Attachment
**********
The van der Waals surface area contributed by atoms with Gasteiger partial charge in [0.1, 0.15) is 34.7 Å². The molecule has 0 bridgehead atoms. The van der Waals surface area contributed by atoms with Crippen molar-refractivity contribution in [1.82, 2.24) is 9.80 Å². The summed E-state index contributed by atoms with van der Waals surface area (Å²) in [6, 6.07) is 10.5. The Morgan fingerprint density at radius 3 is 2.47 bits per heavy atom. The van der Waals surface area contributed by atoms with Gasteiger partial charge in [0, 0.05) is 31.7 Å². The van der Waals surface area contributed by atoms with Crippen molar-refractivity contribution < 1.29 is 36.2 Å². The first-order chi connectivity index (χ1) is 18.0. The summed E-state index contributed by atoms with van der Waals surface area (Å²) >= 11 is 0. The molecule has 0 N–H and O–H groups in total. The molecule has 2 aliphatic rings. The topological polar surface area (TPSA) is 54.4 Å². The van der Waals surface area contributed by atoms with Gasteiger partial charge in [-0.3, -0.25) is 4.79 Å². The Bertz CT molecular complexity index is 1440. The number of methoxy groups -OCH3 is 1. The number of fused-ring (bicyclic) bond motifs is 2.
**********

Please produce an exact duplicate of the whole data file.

The van der Waals surface area contributed by atoms with Gasteiger partial charge in [0.1, 0.15) is 34.7 Å². The molecule has 0 bridgehead atoms. The van der Waals surface area contributed by atoms with Crippen molar-refractivity contribution in [1.82, 2.24) is 9.80 Å². The summed E-state index contributed by atoms with van der Waals surface area (Å²) in [6, 6.07) is 10.5. The Morgan fingerprint density at radius 3 is 2.47 bits per heavy atom. The van der Waals surface area contributed by atoms with Gasteiger partial charge in [0, 0.05) is 31.7 Å². The van der Waals surface area contributed by atoms with Crippen molar-refractivity contribution < 1.29 is 36.2 Å². The first-order chi connectivity index (χ1) is 18.0. The summed E-state index contributed by atoms with van der Waals surface area (Å²) >= 11 is 0. The molecule has 0 N–H and O–H groups in total. The molecule has 2 aliphatic rings. The topological polar surface area (TPSA) is 54.4 Å². The van der Waals surface area contributed by atoms with Gasteiger partial charge in [-0.3, -0.25) is 4.79 Å². The Bertz CT molecular complexity index is 1440. The number of methoxy groups -OCH3 is 1. The number of fused-ring (bicyclic) bond motifs is 2.